A tale of planning and pitstops

Why do we need to plan? Why can’t we just get on with doing?

The Mercedes Formula 1 team gave us an extreme example of the impact of planning on pitstops at yesterday’s race in Germany.

Love or loathe F1, the teams and individuals involved are the epitome of high performance. In a world where fractions of seconds count, no detail is overlooked.

A modern F1 pitstop (changing 4 wheels and tyres) take around 2 seconds (the fastest is 1.92s). If you are not amazed by that, please re-read the sentence. 2 seconds to get a car in the air, get 4 wheels off, 4 new wheels on, put the car down and send it on it’s way.

A 2 second pitstop is only possible because the entire pitstop is finely orchestrated. Every team member (including the driver) has a set of things they need to do, at set times, in a set order. Everything has to be perfect for it to work.

As an aside, whilst the pitstop is perfectly planned, it is also practiced a lot.

What would happen if a pitstop wasn’t planned?

We found out in the German GP yesterday. The weather was awful; it was raining a lot, on and off, and the teams couldn’t work out which tyres best-suited the conditions. To make matters worse, one of the track run-off areas was unexpectedly like an ice-rink when it was wet.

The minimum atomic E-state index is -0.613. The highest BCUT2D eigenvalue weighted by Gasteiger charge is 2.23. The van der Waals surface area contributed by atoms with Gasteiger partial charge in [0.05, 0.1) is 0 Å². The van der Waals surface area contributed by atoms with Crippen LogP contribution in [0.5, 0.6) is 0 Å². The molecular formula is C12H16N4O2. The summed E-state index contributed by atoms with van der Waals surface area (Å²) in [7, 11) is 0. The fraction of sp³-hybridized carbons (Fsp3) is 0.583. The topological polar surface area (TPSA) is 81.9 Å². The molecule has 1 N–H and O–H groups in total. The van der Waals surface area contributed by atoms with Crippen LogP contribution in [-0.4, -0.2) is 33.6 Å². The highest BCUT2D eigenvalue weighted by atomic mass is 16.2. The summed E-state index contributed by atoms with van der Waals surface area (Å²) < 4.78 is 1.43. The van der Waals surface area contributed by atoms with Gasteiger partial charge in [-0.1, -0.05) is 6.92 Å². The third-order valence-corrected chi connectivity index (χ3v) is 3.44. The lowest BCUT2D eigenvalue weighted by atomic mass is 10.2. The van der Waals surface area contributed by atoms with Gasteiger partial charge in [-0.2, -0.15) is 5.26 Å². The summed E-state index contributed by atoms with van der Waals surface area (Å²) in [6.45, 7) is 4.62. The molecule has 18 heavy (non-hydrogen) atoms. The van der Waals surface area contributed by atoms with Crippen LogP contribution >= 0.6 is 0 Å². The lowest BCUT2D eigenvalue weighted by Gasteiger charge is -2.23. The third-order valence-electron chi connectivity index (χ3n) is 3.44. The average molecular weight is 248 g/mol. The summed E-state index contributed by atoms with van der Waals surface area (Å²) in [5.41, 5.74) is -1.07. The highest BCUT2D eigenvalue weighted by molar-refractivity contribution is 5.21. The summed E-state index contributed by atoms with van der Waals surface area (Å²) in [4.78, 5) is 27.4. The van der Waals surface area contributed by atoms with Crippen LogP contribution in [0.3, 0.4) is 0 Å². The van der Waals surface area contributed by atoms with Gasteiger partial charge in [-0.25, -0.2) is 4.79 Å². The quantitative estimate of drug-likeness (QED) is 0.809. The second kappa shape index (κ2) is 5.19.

Lewis Hamilton had just slid off the circuit, just before the pit entry, in seriously wet conditions, breaking his front wing in the process. He did the only sensible thing he could do and headed straight into the pits, but his team were not ready for him.

The Mercedes F1 team have made all the other high performing F1 teams look amateurish this year, such is the level they have been operating at. And yet, we saw them here with a car but no plan.

As the team struggled to spontaneously organise themselves, running backwards and forwards, grabbing tyres and a new wing, Lewis could only sit there in the car and wait.

Eventually, the team managed to get the tyres changed (the wing had also been replaced).

Rather than the 2 second pitstop that Lewis had been used to enjoying, he lost 50 seconds sitting there waiting for the team to change his tyres.

In F1, 50 seconds is huge. It only takes 73 seconds to complete a lap of the German circuit in the dry. From leading the race, Lewis ended up finishing last on the road (though he was subsequently promoted to 2 places following penalties for other drivers).

The point of this is not to criticise the Mercedes F1 team; All the teams struggled to cope with the randomness caused by the weather. “It was like a horror movie mixed with a black comedy”, as one of the drivers put it.

The point is to highlight that normally the pitcrew operate accordingly a highly refined and well practiced plan. Take away the plan and performance drops off a cliff. The plan is essential to deliver the performance.

If you want to achieve something, planning is usually important.